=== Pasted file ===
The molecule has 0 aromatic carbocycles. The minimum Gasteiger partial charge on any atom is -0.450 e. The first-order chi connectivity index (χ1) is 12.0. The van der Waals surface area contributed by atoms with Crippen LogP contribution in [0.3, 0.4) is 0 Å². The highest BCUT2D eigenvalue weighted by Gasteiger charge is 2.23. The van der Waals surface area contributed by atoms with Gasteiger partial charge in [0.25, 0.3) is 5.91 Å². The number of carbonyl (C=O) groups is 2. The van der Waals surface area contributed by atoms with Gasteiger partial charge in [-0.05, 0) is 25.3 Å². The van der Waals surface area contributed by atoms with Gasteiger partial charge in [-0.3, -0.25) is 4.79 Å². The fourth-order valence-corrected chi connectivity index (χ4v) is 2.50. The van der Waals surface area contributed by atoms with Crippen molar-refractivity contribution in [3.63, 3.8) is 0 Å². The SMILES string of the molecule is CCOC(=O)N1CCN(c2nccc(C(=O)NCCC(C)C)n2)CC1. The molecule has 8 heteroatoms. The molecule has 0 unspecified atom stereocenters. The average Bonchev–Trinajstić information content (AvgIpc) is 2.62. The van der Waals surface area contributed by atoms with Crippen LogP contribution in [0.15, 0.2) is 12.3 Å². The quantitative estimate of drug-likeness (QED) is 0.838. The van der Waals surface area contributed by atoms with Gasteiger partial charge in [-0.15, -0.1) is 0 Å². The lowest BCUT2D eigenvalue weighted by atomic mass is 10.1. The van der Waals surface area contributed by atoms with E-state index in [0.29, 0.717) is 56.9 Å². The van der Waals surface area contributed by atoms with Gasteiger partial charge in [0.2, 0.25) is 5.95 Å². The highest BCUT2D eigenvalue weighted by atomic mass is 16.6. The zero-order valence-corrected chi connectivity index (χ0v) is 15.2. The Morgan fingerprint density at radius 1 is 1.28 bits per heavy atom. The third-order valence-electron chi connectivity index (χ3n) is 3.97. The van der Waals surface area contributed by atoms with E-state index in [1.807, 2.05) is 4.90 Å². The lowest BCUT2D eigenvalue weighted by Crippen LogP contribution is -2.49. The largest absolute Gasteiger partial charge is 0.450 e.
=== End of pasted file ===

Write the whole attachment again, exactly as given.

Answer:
The molecule has 0 aromatic carbocycles. The minimum Gasteiger partial charge on any atom is -0.450 e. The first-order chi connectivity index (χ1) is 12.0. The van der Waals surface area contributed by atoms with Crippen LogP contribution in [0.3, 0.4) is 0 Å². The highest BCUT2D eigenvalue weighted by Gasteiger charge is 2.23. The van der Waals surface area contributed by atoms with Gasteiger partial charge in [0.25, 0.3) is 5.91 Å². The number of carbonyl (C=O) groups is 2. The van der Waals surface area contributed by atoms with Gasteiger partial charge in [-0.05, 0) is 25.3 Å². The van der Waals surface area contributed by atoms with Gasteiger partial charge in [-0.3, -0.25) is 4.79 Å². The fourth-order valence-corrected chi connectivity index (χ4v) is 2.50. The van der Waals surface area contributed by atoms with Crippen molar-refractivity contribution in [3.63, 3.8) is 0 Å². The SMILES string of the molecule is CCOC(=O)N1CCN(c2nccc(C(=O)NCCC(C)C)n2)CC1. The molecule has 8 heteroatoms. The molecule has 0 unspecified atom stereocenters. The average Bonchev–Trinajstić information content (AvgIpc) is 2.62. The van der Waals surface area contributed by atoms with Crippen LogP contribution in [0.15, 0.2) is 12.3 Å². The quantitative estimate of drug-likeness (QED) is 0.838. The van der Waals surface area contributed by atoms with Gasteiger partial charge in [-0.15, -0.1) is 0 Å². The lowest BCUT2D eigenvalue weighted by atomic mass is 10.1. The van der Waals surface area contributed by atoms with E-state index in [0.29, 0.717) is 56.9 Å². The van der Waals surface area contributed by atoms with Gasteiger partial charge in [0.2, 0.25) is 5.95 Å². The highest BCUT2D eigenvalue weighted by atomic mass is 16.6. The zero-order valence-corrected chi connectivity index (χ0v) is 15.2. The Morgan fingerprint density at radius 1 is 1.28 bits per heavy atom. The third-order valence-electron chi connectivity index (χ3n) is 3.97. The van der Waals surface area contributed by atoms with E-state index in [1.807, 2.05) is 4.90 Å². The lowest BCUT2D eigenvalue weighted by Crippen LogP contribution is -2.49. The largest absolute Gasteiger partial charge is 0.450 e.